Protesters stand on the ramparts of Red Fort as farmers continue to protest against the central government's recent agricultural reforms in New Delhi on January 26, 2021. (Photo by Sajjad HUSSAIN / AFP) (Photo by SAJJAD HUSSAIN/AFP via Getty Images)

In September 2020, Prime Minister Narendra Modi’s government passed three laws regarding India’s agricultural sector, India’s single largest economy. According to the prime minister, these laws will “liberate” the farmers. In reality, hundreds of millions of farmers disagree and have taken to the streets to protest. 

The Laws and Protests

According to Modi’s government, the laws enacted on September 20 would give farmers more freedom to compete in the free market system. However, as the protests show, farmers strongly oppose the new legislation. An essential component of the current system is the Minimum Support Price (MSP) whose role is twofold: to protect farmers by requiring the government to purchase any production surplus and to conversely ensure a set, stable price for years when crop failure happens. Despite the Indian government claiming that MSP will stay, protesters are pushing for an explicit clause to provide some economic security. 

250 million people across the country participated in a strike in solidarity with the farmers. Peaceful protesters, mostly in Delhi, have been met with extreme suppression. Numerous groups in the capital have been surrounded by barricades, barbed wire and left with no access to basic hygienic facilities. Additionally, the internet was cut off in several areas, as well as food and water supplies. 

It is not a total surprise, however, that the current government’s first instinct is to resort to violence, rather than to listen to the farmer’s concerns. Ethnic and religious tensions in India are not new, but Modi’s far-right Hindu-nationalist party, the BJP, being in power has exacerbated these. The majority of the protesters are Punjabi Sikhs or Muslim, groups against whom hostility has grown with the increase in Modi’s unwavering dedication to Hindu supremacy. 

What Freedom of Speech?

Modest estimates say that at least nine leading journalists face criminal charges for reporting on only one incident of police brutality after Navreet Singh was shot in the head by police and died. 

Delhi police have detained 200 protesters, charging them with rioting, damaging public property, and attacking police officers. The police have blamed the protestors for instigating violence, even though the head of an umbrella organisation of 40 farmers’ unions has distanced themselves from these actions, vowing to continue protesting peacefully.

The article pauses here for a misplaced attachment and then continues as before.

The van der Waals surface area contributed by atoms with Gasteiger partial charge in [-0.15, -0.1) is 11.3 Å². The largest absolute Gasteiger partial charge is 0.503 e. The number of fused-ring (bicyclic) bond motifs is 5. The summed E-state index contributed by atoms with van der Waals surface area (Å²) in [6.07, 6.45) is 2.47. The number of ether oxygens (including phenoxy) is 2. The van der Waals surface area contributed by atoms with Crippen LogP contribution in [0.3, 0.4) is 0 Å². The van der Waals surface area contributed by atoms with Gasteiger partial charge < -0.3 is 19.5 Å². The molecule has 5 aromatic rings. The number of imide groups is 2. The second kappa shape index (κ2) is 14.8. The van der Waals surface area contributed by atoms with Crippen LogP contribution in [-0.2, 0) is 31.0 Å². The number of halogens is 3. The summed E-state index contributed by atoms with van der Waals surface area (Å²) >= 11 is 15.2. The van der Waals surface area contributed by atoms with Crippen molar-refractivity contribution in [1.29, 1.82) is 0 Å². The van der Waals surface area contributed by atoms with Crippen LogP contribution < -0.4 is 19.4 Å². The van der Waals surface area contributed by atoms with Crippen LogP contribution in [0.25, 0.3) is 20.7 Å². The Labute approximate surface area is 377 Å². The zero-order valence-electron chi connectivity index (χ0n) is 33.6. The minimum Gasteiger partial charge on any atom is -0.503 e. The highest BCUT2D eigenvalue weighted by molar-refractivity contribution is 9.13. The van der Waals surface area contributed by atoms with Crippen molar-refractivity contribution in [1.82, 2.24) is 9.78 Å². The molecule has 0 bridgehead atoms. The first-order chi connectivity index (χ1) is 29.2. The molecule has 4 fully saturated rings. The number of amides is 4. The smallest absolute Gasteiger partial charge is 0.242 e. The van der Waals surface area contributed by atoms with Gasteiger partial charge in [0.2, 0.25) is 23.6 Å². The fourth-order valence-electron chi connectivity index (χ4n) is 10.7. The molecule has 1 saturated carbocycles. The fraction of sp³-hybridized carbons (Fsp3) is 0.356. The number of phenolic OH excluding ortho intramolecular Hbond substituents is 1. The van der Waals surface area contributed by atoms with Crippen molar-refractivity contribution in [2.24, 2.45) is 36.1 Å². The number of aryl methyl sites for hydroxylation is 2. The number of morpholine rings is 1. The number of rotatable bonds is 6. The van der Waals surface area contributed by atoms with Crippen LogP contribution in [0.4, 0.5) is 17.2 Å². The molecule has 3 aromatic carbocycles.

Farmers stormed the Red Fort on January 26, and the police response was swift. Footage of the farmers clashing with Delhi police went viral online, and in turn, the police responded in their own way. They shut down Delhi’s internet, affecting over 52 million people in the area. A telecom analyst said that because the internet services were essential for mobilising large crowds, the government would only bring the services back if they were again comfortable with the “law and order situation.” 

On February 1, Twitter suspended hundreds of accounts linked to the farmers’ protest for over 12 hours. The Indian government demanded these accounts be removed for allegedly urging violence through the hashtag #modiplanningfarmersgenocide. The list of blocked accounts included investigative news sites, activists and political commentators, and popular accounts like Kisan Ekta Morcha and Tractor2Twitr. Despite Twitter restoring the accounts swiftly, they got handed a non-compliance notice by India’s Ministry of Electronics and Information Technology. The government claimed that “In India, we value freedom and we value criticism because it is a part of our democracy. But freedom of expression is not absolute and it is subject to reasonable restrictions.” 

On February 9, Amnesty International released a statement calling for the ending of India’s crackdown on protesters. Part of the statement reads, “rather than investigating reports of violence against protesters … the authorities have resorted to hindering access to protest sites, shutting down the Internet, censoring social media.” 

What Does Rihanna Have to do With This?

On February 2, international superstar Rihanna tweeted to her over 101 million followers, “Why aren’t we talking about this?! #FarmersProtest” and linked to a CNN article about the Indian government shutting off the internet in New Delhi in response to protestors. Teen environmental activist Greta Thunberg followed closely after, tweeting that she stood in solidarity with them.

As well, US Vice President Kamala Harris’ niece Meena Harris tweeted: “It’s no coincidence that the world’s oldest democracy was attacked not even a month ago, and as we speak, the most populous democracy is under assault. This is related. We ALL should be outraged by India’s internet shutdowns and paramilitary violence against farmer protesters.” 

The response by the government and its loyalists was swift. Bollywood actress Kangana Ranaut responded to Rihanna calling her a “fool” for her support of the protesters, calling them “terrorists who are trying to divide India.” The Ministry of External Affairs released a statement the next day expressing that celebrities should properly understand the issue and “the temptation of sensationalist social media hashtags and comments, especially when resorted to by celebrities and others, is neither accurate nor responsible.” They also commented that only a “very small section” of farmers disagree with the new bills – small section being 250 million people in this case.